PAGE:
Donate ▸

The Strange World of Kabul

Afghanistan, April 23, 2003

Share this story:
  • tumblr
  • pinterest
  • 
  <span class="field-credit">
      </span>
    An Afghan woman learns to upholster furniture at Mercy Corps' Women's Center in Kabul. Photo: Rachel Lieber/Mercy Corps Photo:

April 23, 2003 - I’m back in Islamabad after almost 2 weeks in Kabul. It was cold and rainy much of the time I was in Kabul which makes the place a mud pit and even more dreary than usual. Back here in Islamabad, the weather is warm and my garden is full of roses and hibiscus. It’s good to be home.

Kabul is such a strange place. On my first night in town on this visit, I was sitting in our guesthouse watching a DVD with a friend. Around 11:00 pm, there was a huge explosion. The windows rattled and my colleagues already in bed said that they felt the bed shake. Out of instinct, I looked outside when I heard the ‘boom’ and saw the branches of the tree in the garden sweep violently in the direction away from the explosion. The next day, we found out that there had been a commercial dispute that involved an IED – Improvised Explosive Devise. These are little beauties that combine mines with other explosives to magnify the damage and increase the shrapnel. It’s a form of entrepreneurship that’s hard to appreciate.

The next night, however, I found myself doing yoga in the basement of the CARE residence. The night after that, I was sitting in the Irish pub listening to Molly, my colleague, playing the guitar and singing folk songs and harmonizing in her gorgeous alto until the wee hours. The next night, I was a guest at the Italian embassy, being fed pasta with shrimp, cheeses and cakes by the bodyguards of the Italian ambassador. Kabul is kind of like NGO camp, with a different activity every night. As my colleague, Rod, said, "Where do I sign up for canoeing!" There’s fun and levity until you get a phone call from the US Embassy warden saying that there are credible threats that the bad guys are going to get us that night at the public places where we congregate. If they don’t get us that night, they’ll try again the next night. Then no more Irish pub. We’re all confined to our homes until we feel like the threat has passed. It’s kind of like being a frog in boiling water. You don’t realize how hot the water is getting until it’s too late.

On this visit, I had some time to visit one of our projects in Kabul. We started a Women’s Center in town for poor women in a particular neighborhood. It gives them a place to be together and learn some skills. The women actually built the center from the ground up. It’s easy to get inspired, especially when you’re full of information about Afghan women from the perspective of Western media.

I visit a factory where some of the women are learning to upholster furniture and carve wood. I am really surprised by what I see. With their burqas hanging on nails in the wall behind them, women are working in rooms with men behind closed door. The women clearly feel empowered and proud of themselves. They joke about how they go home and fix stuff around the house for their husbands.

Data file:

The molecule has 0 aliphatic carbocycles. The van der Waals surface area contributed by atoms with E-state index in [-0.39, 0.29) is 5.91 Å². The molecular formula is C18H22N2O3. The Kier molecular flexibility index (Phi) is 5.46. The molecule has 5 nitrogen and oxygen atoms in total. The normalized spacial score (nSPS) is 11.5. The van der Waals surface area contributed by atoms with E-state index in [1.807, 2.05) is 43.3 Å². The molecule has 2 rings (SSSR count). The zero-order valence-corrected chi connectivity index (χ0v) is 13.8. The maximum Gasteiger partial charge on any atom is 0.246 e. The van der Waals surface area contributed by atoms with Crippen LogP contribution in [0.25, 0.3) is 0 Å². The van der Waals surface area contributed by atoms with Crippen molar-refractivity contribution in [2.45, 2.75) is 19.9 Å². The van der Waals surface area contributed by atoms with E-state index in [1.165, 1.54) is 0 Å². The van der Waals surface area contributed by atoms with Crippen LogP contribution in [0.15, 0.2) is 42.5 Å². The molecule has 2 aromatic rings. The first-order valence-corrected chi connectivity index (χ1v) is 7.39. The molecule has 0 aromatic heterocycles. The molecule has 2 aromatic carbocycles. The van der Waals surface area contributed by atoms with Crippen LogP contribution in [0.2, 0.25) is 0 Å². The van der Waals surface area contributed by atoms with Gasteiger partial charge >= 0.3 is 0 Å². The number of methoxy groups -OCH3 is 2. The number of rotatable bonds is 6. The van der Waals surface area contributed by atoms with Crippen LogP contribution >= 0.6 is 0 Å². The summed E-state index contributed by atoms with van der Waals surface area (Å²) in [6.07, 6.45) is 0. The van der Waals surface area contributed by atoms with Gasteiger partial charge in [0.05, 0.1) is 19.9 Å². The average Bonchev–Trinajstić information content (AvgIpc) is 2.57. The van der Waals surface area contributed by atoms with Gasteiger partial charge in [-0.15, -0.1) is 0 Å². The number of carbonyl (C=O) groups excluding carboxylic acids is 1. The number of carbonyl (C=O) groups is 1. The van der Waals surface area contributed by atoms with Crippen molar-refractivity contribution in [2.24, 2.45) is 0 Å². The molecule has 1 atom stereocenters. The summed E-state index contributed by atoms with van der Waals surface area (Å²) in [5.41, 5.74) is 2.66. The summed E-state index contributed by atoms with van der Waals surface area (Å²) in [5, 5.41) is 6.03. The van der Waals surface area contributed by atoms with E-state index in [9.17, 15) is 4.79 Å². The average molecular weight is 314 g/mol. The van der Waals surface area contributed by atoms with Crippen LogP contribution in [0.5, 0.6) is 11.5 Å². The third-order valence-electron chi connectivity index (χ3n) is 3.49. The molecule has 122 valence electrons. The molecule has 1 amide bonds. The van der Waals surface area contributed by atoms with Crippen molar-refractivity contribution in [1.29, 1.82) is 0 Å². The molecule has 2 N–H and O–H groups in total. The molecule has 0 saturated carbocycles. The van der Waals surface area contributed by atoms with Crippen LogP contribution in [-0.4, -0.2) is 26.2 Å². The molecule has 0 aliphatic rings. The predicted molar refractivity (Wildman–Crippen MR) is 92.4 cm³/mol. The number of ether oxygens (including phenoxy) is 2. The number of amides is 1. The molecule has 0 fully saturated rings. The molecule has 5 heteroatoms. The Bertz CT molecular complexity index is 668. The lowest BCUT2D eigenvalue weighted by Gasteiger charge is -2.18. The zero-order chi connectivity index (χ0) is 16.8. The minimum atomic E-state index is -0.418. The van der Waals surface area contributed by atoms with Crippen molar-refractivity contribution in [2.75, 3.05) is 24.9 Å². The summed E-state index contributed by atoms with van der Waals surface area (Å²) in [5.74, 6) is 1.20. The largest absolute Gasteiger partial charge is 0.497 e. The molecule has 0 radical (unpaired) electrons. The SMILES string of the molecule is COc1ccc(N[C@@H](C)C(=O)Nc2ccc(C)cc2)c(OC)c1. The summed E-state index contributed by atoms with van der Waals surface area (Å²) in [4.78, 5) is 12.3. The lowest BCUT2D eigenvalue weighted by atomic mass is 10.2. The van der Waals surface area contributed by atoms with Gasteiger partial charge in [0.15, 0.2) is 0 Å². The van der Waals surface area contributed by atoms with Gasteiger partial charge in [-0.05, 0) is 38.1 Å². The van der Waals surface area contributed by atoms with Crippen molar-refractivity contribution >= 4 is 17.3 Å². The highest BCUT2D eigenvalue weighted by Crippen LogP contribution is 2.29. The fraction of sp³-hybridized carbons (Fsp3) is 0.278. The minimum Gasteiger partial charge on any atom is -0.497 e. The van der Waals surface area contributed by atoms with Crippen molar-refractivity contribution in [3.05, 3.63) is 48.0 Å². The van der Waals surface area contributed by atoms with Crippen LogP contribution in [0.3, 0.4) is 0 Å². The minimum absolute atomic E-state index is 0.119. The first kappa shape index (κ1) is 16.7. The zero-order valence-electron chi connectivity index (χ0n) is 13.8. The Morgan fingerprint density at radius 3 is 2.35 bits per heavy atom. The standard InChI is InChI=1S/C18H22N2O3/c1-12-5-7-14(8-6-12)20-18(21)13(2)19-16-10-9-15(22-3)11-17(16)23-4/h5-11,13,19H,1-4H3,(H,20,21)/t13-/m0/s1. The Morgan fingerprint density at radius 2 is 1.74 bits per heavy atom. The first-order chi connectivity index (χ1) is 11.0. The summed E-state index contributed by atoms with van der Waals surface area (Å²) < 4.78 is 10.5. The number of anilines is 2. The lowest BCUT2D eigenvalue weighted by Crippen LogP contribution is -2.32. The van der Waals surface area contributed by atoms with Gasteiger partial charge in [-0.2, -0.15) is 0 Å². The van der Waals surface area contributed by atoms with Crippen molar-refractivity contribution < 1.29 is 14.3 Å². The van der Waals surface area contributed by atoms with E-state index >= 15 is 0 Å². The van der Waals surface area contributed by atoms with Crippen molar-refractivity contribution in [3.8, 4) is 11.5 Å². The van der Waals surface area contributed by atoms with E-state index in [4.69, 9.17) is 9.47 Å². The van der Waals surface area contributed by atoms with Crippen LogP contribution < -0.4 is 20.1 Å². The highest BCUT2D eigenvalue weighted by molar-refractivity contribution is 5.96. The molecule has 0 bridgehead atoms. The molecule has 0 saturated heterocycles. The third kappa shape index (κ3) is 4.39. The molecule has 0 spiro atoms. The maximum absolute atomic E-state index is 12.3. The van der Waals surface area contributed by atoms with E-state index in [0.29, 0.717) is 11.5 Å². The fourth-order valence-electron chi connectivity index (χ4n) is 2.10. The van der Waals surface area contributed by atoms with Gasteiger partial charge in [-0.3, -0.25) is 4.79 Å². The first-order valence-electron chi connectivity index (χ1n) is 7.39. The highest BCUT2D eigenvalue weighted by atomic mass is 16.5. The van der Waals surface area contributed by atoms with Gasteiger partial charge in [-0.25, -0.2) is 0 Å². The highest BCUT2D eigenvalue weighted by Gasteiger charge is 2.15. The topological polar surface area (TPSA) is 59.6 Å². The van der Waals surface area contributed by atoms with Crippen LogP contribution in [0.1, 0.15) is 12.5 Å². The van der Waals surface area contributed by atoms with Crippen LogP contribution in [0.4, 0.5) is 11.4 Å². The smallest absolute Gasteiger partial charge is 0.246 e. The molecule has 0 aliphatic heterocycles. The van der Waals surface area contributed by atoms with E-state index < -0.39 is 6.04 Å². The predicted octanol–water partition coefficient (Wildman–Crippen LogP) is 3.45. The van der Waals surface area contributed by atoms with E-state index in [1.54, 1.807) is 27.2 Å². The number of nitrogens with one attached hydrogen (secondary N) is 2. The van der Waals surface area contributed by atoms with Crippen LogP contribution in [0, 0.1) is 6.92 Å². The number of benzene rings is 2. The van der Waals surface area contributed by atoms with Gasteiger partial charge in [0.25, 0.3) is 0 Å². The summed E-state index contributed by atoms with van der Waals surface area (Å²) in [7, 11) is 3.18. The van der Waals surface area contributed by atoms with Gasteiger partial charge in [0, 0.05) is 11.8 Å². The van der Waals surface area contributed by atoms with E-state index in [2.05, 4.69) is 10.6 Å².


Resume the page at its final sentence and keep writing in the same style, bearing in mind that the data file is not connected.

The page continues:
I barrage the factory owner with questions about the women. Are there really jobs for female carpenters in Afghanistan? Have any angry husbands shown up? What do your neighbors think about these women coming in here to work with men? The owner patiently tolerates my questions (clearly he’s heard them a million times before) and basically tells me that the only people who find what’s happening in his factory unusual are the foreigners who visit. Fair enough, I think, and I leave feeling optimistic about Afghanistan and the future of women there.

What I don’t realize at the time is that things are not as rosy as they seem. There are problems with the women. We insisted that they pay a nominal fee for the training they are receiving (a normal practice for these kinds of projects to ensure that the trainees are truly invested and take things seriously) and they refused so we will not allow them to participate in future business skills training programs and they won’t be eligible for loans from Mercy Corps to start their own businesses. There are problems with the instructors. They are only willing to pass on the very basics of upholstering and wood carving to their students, afraid that they’ll lose their own market edge if too many people have the skills they do. Without more than just the basics, these women – even if they are able to find the resources to start businesses without our help – will always be dependent on others to help them pick the right wood, join it, draw the designs for carving…

On the home front, I caught up with Tess tonight. She was just getting up for school when I called and she was sleepy. She was sweet and comfy in her half-awake state and we had a lovely chat about all kinds of things. She had just gotten her kindergarten report card for the term. She is already reading at a beginning 2nd grade level and her math skills are advanced as well. I tell her how proud I am of her and ask her if she realizes how amazing she is. She assures me that she does. May she hold onto that self-confidence for the rest of her life.